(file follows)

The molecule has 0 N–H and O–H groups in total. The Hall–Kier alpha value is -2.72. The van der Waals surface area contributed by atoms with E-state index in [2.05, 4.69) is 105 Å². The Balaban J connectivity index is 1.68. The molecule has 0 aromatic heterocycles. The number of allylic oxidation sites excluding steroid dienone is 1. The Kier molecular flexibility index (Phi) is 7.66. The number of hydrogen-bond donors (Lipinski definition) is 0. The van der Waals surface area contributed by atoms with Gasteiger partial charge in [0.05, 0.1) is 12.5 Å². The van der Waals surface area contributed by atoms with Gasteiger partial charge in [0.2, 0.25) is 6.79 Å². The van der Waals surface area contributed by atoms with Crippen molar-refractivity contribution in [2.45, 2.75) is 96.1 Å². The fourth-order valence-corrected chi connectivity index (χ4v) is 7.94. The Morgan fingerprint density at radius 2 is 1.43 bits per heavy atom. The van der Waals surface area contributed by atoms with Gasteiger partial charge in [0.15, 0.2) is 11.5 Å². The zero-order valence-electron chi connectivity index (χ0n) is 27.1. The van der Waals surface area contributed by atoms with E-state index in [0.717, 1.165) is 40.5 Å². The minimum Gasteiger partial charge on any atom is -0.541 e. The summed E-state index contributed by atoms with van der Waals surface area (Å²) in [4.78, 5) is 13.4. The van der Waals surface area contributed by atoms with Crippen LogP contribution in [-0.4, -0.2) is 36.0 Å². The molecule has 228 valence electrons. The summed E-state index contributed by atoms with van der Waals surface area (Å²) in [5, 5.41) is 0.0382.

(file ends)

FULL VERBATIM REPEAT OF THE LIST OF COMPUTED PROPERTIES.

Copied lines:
The molecule has 0 N–H and O–H groups in total. The Hall–Kier alpha value is -2.72. The van der Waals surface area contributed by atoms with E-state index in [2.05, 4.69) is 105 Å². The Balaban J connectivity index is 1.68. The molecule has 0 aromatic heterocycles. The number of allylic oxidation sites excluding steroid dienone is 1. The Kier molecular flexibility index (Phi) is 7.66. The number of hydrogen-bond donors (Lipinski definition) is 0. The van der Waals surface area contributed by atoms with Gasteiger partial charge in [0.05, 0.1) is 12.5 Å². The van der Waals surface area contributed by atoms with Gasteiger partial charge in [0.2, 0.25) is 6.79 Å². The van der Waals surface area contributed by atoms with Crippen molar-refractivity contribution in [2.45, 2.75) is 96.1 Å². The fourth-order valence-corrected chi connectivity index (χ4v) is 7.94. The Morgan fingerprint density at radius 2 is 1.43 bits per heavy atom. The van der Waals surface area contributed by atoms with Gasteiger partial charge in [0.15, 0.2) is 11.5 Å². The zero-order valence-electron chi connectivity index (χ0n) is 27.1. The van der Waals surface area contributed by atoms with E-state index in [0.717, 1.165) is 40.5 Å². The minimum Gasteiger partial charge on any atom is -0.541 e. The summed E-state index contributed by atoms with van der Waals surface area (Å²) in [4.78, 5) is 13.4. The van der Waals surface area contributed by atoms with Crippen LogP contribution in [-0.4, -0.2) is 36.0 Å². The molecule has 228 valence electrons. The summed E-state index contributed by atoms with van der Waals surface area (Å²) in [5, 5.41) is 0.0382.